Examples of other hypertension control strategies include:

  • Self-measured blood pressure (SMBP) monitoring. Establishing an SMBP program is an important way to collect data, educate patients, and create motivation to improve hypertension control rates. Reliant Medical Group gave digital home monitors to 200 of its patients with prediabetes and diabetes. Several times a week, patients’ readings were uploaded to their electronic health records, where they were reviewed by nurses. The nurses could then adjust medications or see which patients might need a different medication.
  • Providing physician performance incentives. A reward for improving patient outcomes can create friendly competition and propel performance. For example, Rush University Medical Group in Chicago created a quality improvement program with bonus payments to reward clinicians who are more successful at helping patients manage hypertension. In 2017, Rush University Medical Group achieved blood pressure control rates of 84%.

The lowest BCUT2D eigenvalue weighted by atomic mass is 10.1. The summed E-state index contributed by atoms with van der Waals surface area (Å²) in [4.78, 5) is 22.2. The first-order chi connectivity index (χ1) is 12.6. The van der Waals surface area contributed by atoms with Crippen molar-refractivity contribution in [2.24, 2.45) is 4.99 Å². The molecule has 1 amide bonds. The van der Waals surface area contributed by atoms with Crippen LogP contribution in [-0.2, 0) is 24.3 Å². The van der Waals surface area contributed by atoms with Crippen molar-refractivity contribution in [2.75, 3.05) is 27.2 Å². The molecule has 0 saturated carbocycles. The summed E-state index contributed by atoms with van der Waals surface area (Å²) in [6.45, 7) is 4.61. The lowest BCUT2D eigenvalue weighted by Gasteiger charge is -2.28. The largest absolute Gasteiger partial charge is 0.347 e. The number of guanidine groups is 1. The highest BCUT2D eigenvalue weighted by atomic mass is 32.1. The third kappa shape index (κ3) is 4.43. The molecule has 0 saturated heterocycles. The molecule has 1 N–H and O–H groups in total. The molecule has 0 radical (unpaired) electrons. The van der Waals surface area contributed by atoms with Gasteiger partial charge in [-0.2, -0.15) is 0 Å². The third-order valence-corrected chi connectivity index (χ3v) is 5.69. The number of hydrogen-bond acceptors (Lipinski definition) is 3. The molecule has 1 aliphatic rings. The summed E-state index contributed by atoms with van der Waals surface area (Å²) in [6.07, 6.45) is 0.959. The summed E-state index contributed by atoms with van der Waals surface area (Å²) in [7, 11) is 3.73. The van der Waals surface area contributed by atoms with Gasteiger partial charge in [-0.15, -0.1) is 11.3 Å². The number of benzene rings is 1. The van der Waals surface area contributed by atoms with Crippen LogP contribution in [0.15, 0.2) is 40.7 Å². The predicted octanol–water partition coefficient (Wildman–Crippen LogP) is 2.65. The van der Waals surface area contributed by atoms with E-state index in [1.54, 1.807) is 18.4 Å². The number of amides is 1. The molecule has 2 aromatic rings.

Learn more about Rush University Medical Group pdf icon[PDF – 312 KB].

Join the Nation of Champions

Do you have what it takes to join the nation of Champions? Look out for future Hypertension Control Challenge announcements on the Million Hearts® website. In the meantime, encourage your fellow health care professionals, teams, practices, and other staff to begin adopting success strategies now and tracking results. Get inspired by reading more about the Champions and their success strategies.

Increase your chances of hypertension control success and improve your overall performance by joining the Million Hearts® SMBP Forumexternal icon . Each quarter, the Forum brings together implementers, facilitators, and other supporters to exchange knowledge and find solutions to advance the practice of SMBP nationwide. You can also   from CDC and Million Hearts® so you always have the latest information on tools and best practices to help you achieve greatness in hypertension control.

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Page last reviewed: October 21, 2019